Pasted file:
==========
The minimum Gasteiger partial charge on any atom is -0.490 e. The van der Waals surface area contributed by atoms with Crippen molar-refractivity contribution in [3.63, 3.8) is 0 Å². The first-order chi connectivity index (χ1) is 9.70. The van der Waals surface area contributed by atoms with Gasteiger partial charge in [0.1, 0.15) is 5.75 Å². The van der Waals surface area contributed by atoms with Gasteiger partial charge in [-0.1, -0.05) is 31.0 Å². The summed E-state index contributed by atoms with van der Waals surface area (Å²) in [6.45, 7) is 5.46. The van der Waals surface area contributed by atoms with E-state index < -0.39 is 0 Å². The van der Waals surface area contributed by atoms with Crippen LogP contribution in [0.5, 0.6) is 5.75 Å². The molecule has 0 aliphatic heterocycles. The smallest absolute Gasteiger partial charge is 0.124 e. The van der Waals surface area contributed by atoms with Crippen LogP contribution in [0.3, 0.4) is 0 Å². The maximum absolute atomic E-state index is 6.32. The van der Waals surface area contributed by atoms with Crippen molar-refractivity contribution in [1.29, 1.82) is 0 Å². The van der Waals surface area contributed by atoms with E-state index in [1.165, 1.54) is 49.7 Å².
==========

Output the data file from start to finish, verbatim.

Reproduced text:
The minimum Gasteiger partial charge on any atom is -0.490 e. The van der Waals surface area contributed by atoms with Crippen molar-refractivity contribution in [3.63, 3.8) is 0 Å². The first-order chi connectivity index (χ1) is 9.70. The van der Waals surface area contributed by atoms with Gasteiger partial charge in [0.1, 0.15) is 5.75 Å². The van der Waals surface area contributed by atoms with Gasteiger partial charge in [-0.1, -0.05) is 31.0 Å². The summed E-state index contributed by atoms with van der Waals surface area (Å²) in [6.45, 7) is 5.46. The van der Waals surface area contributed by atoms with E-state index < -0.39 is 0 Å². The van der Waals surface area contributed by atoms with Crippen LogP contribution in [0.5, 0.6) is 5.75 Å². The molecule has 0 aliphatic heterocycles. The smallest absolute Gasteiger partial charge is 0.124 e. The van der Waals surface area contributed by atoms with Crippen LogP contribution in [0.3, 0.4) is 0 Å². The maximum absolute atomic E-state index is 6.32. The van der Waals surface area contributed by atoms with Crippen molar-refractivity contribution in [1.29, 1.82) is 0 Å². The van der Waals surface area contributed by atoms with E-state index in [1.165, 1.54) is 49.7 Å².